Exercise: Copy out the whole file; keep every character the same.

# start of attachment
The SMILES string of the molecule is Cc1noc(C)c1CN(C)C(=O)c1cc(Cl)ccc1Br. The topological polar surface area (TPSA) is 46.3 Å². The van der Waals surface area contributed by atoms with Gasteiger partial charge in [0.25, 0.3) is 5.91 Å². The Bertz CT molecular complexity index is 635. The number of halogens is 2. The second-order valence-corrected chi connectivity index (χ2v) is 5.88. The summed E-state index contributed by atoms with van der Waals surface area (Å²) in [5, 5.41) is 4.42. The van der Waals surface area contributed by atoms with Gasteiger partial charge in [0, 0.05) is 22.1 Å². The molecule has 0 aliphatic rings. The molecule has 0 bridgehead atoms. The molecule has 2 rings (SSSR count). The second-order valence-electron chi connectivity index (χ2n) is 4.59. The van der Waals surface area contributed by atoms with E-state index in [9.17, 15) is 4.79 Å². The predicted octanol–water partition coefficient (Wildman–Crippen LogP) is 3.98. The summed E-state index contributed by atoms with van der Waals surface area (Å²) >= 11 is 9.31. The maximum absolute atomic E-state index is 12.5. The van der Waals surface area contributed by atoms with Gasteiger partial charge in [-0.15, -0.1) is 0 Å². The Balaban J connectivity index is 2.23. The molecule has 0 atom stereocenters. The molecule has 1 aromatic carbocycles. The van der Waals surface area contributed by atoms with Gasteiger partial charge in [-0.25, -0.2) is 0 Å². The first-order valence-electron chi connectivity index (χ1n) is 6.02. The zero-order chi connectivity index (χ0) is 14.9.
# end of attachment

The SMILES string of the molecule is Cc1noc(C)c1CN(C)C(=O)c1cc(Cl)ccc1Br. The topological polar surface area (TPSA) is 46.3 Å². The van der Waals surface area contributed by atoms with Gasteiger partial charge in [0.25, 0.3) is 5.91 Å². The Bertz CT molecular complexity index is 635. The number of halogens is 2. The second-order valence-corrected chi connectivity index (χ2v) is 5.88. The summed E-state index contributed by atoms with van der Waals surface area (Å²) in [5, 5.41) is 4.42. The van der Waals surface area contributed by atoms with Gasteiger partial charge in [0, 0.05) is 22.1 Å². The molecule has 0 aliphatic rings. The molecule has 0 bridgehead atoms. The molecule has 2 rings (SSSR count). The second-order valence-electron chi connectivity index (χ2n) is 4.59. The van der Waals surface area contributed by atoms with E-state index in [9.17, 15) is 4.79 Å². The predicted octanol–water partition coefficient (Wildman–Crippen LogP) is 3.98. The summed E-state index contributed by atoms with van der Waals surface area (Å²) >= 11 is 9.31. The maximum absolute atomic E-state index is 12.5. The van der Waals surface area contributed by atoms with Gasteiger partial charge in [-0.15, -0.1) is 0 Å². The Balaban J connectivity index is 2.23. The molecule has 0 atom stereocenters. The molecule has 1 aromatic carbocycles. The van der Waals surface area contributed by atoms with Gasteiger partial charge in [-0.25, -0.2) is 0 Å². The first-order valence-electron chi connectivity index (χ1n) is 6.02. The zero-order chi connectivity index (χ0) is 14.9.